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HTML 5 and Javascript Web Workers


HTML and JavaScript let you do some amazing things, and continue to add new abilities all the time. One of these is a new breed of JavaScript objects called web workers. While they have certain limitations, they let you execute multiple JavaScript processes in parallel. This article series will show you how to use them in your web applications.

Author Info:
By: Alejandro Gervasio
Rating: 5 stars5 stars5 stars5 stars5 stars / 4
February 22, 2011
TABLE OF CONTENTS:
  1. · HTML 5 and Javascript Web Workers
  2. · Building a simple web worker

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HTML 5 and Javascript Web Workers
(Page 1 of 2 )

If you’ve been in touch with the “bleeding edge” of modern web design, you’ll probably know that HTML5 includes a lot of brand new features that allow you to create more semantic web pages, without the use of generic divs. The inclusion of new tags, such as <header>, <nav> and <footer> (which are ignored by Internet Explorer), along with HTML 5's native support for audio and video, have provided designers with a broad range of tools that will make it easy to build richer, eye-catching web sites in (hopefully) the near future.

While highlighting the abilities of the specification is all well and good, it’s like telling only half of the story. In addition to these new abilities, HTML5 features some shiny new JavaScript objects that permit you to achieve things that were only pipe dreams in the past. Would you like a more specific example of this? Well, “localStorage” is a powerful object that will let you store up to 5 MB of data in the client, which is neatly persisted between requests. Best of all, the object is currently supported by most modern browsers, including (surprisingly) Internet Explorer 8+.

But there’s even more exciting news in the JavaScript field: now, it’s possible to execute multiple JavaScript processes in parallel, thanks to the implementation of web workers, a brand new breed of objects. Specifically, web workers are objects that live and breath separately from the browser UI thread, which are capable of doing some common things, like calling local functions and variables and even performing Ajax requests.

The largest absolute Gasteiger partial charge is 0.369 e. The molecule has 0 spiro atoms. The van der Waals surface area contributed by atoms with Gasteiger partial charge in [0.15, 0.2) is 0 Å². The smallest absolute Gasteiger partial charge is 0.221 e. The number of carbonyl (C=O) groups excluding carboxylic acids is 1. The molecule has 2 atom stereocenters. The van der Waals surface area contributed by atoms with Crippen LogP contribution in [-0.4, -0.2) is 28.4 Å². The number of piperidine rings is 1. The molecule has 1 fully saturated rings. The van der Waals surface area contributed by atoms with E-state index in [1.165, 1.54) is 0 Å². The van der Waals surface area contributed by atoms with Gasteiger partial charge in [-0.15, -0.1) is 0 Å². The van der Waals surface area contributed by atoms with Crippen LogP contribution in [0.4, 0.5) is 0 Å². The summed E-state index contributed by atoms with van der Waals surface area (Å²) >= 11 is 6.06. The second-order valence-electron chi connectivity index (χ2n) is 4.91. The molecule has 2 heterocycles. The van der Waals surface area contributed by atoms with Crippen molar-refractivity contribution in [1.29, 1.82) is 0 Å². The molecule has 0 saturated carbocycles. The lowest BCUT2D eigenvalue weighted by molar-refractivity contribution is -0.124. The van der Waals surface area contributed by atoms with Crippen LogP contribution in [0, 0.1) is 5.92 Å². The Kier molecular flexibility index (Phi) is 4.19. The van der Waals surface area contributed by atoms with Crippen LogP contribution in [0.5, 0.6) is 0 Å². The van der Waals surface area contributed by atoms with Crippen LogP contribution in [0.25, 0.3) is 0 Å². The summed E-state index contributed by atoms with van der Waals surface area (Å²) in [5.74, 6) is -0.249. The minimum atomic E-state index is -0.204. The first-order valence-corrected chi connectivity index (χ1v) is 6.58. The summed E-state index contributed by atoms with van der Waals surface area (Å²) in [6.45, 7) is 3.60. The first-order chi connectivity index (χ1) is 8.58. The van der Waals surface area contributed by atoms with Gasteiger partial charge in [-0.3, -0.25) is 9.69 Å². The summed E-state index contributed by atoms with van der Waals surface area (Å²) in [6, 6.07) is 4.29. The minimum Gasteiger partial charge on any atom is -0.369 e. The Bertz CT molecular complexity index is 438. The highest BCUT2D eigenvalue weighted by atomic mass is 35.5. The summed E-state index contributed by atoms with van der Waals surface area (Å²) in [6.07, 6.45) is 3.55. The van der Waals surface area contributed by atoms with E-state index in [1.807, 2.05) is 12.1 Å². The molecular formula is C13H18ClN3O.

Due to their isolated existence, though, they can’t manipulate the structure of a web page or gain access to the variables defined in it. Despite these frustrating constraints, web workers can interact seamlessly with the main page through a simple messaging API, and their respective processes can even be programmatically stopped by the page in question. That sounds quite interesting, right?

So, assuming that the topic has caught your attention, in this article series I’ll be taking a close look at HTML5 web workers, so that you can learn how to use them and put them to “work” for you in a truly painless way. 

Getting started: building a basic HTML5 document

To demonstrate the core functionality of web workers, I must first create a basic HTML5 document. As you’ll see in a moment, I’ll use a specific section of this document to display the messages interchanged between a “main” JavaScript snippet and a simple web worker.
 
Having said that, here’s how this sample HTML5 document looks:

<!doctype html>
<html lang="en">
<head>
<meta charset="utf-8" />